Previously, if a consumer wanted to purchase a product they liked based on Pinterest board recommendations, they were forced to visit a third-party blog before they found the product link they were looking for.
But as of this past fall, Pinterest made a from the “If you can’t beat them, then join them” playbook – Pinterest officially took steps to transform from a pure social media platform into an eCommerce destination.
Here’s a few crucial steps that Pinterest implemented in order to benefit both advertisers and grassroots bloggers and sellers.
Buyable Pins officially debuted at the end of Q2 of 2015, but they were re-introduced this past fall. Buyable Pins are pinned posts that are designated with a widget, allowing shoppers to click on the product that they’re interested in.
After clicking, the shopper will be able to select the product in the size, color, and quantity they desire. Then, they’ll complete their purchase directly on the Pinterest platform. Particularly, they’ll be able to purchase their desired product directly on a publisher’s Pinterest board. The method of payments that are accepted for a Buyable Pin post are all the major credit cards, and iPhone Apple Pay.
In the past, shoppers could only complete these type of transactions via Android and iOS apps. What makes the program renewed for 2016 is that shoppers will be able to make these type of purchases via web browsers-this means that shoppers can use their desktop and their laptop computers to make purchases, starting this year, and beyond.
The earmark of any eCommerce platform is the shopping cart, or in some cases, the shopping bag. These are widgets that allow shoppers to reserve links to specific products they’ll purchase, either immediately, or at a later date.
Another way that Pinterest is making the transition into an eCommerce platform is its addition of shopping bags as a part of the Buyable Pin boards. This is a widget that will be utilized primarily by large advertisers, the major online stores who have realized the benefits of using Pinterest as a marketing and shopping platform.
In addition, Pinterest is tearing out a page from Amazon’s playbook by implementing suggested products to purchase. Amazon has realized huge revenues by making suggestions for upsells and cross-sells, and Pinterest wants to use this no-brainer tactic to boost its revenues, too.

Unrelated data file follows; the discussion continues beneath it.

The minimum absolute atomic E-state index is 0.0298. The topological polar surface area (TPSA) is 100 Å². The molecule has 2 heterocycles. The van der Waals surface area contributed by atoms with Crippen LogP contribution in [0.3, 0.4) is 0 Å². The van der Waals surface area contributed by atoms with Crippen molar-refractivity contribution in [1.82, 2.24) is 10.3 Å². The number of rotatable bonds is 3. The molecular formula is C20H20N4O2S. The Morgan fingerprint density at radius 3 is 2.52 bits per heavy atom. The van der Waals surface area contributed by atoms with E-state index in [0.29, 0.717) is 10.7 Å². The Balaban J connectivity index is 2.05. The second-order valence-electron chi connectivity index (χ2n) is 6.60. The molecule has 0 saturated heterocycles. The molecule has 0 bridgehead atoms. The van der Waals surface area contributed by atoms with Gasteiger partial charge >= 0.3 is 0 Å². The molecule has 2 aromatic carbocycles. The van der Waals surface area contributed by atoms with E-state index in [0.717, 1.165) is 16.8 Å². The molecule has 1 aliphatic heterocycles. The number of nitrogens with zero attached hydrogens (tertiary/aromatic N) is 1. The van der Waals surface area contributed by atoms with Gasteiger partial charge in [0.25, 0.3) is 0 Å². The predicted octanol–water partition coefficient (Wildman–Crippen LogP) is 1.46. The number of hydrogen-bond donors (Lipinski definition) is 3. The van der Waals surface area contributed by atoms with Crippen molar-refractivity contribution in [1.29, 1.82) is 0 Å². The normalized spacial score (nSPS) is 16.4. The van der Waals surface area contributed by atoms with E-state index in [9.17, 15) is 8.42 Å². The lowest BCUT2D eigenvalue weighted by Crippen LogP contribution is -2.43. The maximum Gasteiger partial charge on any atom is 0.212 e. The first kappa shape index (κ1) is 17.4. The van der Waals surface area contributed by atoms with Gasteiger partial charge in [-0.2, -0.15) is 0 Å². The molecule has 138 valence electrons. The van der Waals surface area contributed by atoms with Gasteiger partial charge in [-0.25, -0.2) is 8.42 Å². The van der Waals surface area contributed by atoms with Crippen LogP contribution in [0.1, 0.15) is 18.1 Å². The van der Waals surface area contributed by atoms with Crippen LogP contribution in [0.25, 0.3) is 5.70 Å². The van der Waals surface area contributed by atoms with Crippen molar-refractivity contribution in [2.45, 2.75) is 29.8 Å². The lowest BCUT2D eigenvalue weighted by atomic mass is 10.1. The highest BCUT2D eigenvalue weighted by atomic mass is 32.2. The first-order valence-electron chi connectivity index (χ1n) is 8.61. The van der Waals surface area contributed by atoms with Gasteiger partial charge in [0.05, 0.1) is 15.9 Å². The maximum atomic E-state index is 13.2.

In previous years, Pinterest clamped down hard on affiliate marketers, and specifically, the company clamped down on pins that included links to affiliate sales pages. This was done in the effort to combat low-quality, spammy pins, along with links to spammy affiliate products (usually found in the digital product space).
But Pinterest’s CEO announced this past September that due to improved spam filters that have been implemented to weed out spammy and offensive pins, the company as a whole has dropped its rule about linking to affiliate sales pages. This means that affiliate marketers can directly lead shoppers to qualified sales pages. This allows marketers to sell their products with increased efficiency and engagement.
First, marketers won’t be required to create a special link that leads the shopping prospect to a blog post or a video in order to find the original affiliate link. Second, since buyers aren’t forced to engage with an extra step, they’re far more motivated to make purchases-this is a huge boon for both marketers and advertisers.
And finally, since marketing publishers aren’t required to create an extra step in their sales funnel, they can improve their revenue margins by focusing their energy on creating more pins, instead of creating blog posts and videos in order to make sales.
Adelin Cai, a spokesperson for Pinterest writes:
In the past, we removed affiliate links from Pinterest because spammers were abusing them. Now that our spam detection system is so much stronger, we’re ready to allow affiliate links again. To make way for these changes, we’re making minor updates to our acceptable use policy. We’ll start rolling out all affiliate networks today and over the coming weeks.
If you use affiliate links on your site, you don’t have to do anything differently—just keep on Pinning as usual.
For brands and affiliate marketers who are interested in taking full advantage of the transformations in Pinterest, The Social Media Examiner offers a few tips:
Before you start adding pins with affiliate links, you need to make sure the boards on your Pinterest profile share a branded look that represents your business. You want the overall look of your Pinterest presence to tell people what you’re about at a glance, without them having to do too much reading.
Choose the product you want to share and decide which board you’ll pin it to. For example, if you have an affiliate link for miniature piñatas, you can pin it to a board full of products and decorating ideas for Cinco de Mayo parties. After ensuring all of your affiliate links have been added correctly, you’ll likely want to increase exposure for them.
While you can take advantage of promoted pins to get more eyes on individual affiliate pins, a great option for driving traffic to boards that have affiliate pins is to share them on your other social platforms.
What about you? Are you excited for these developments at Pinterest, or do you have another opinion? I’d love to hear it in the comments!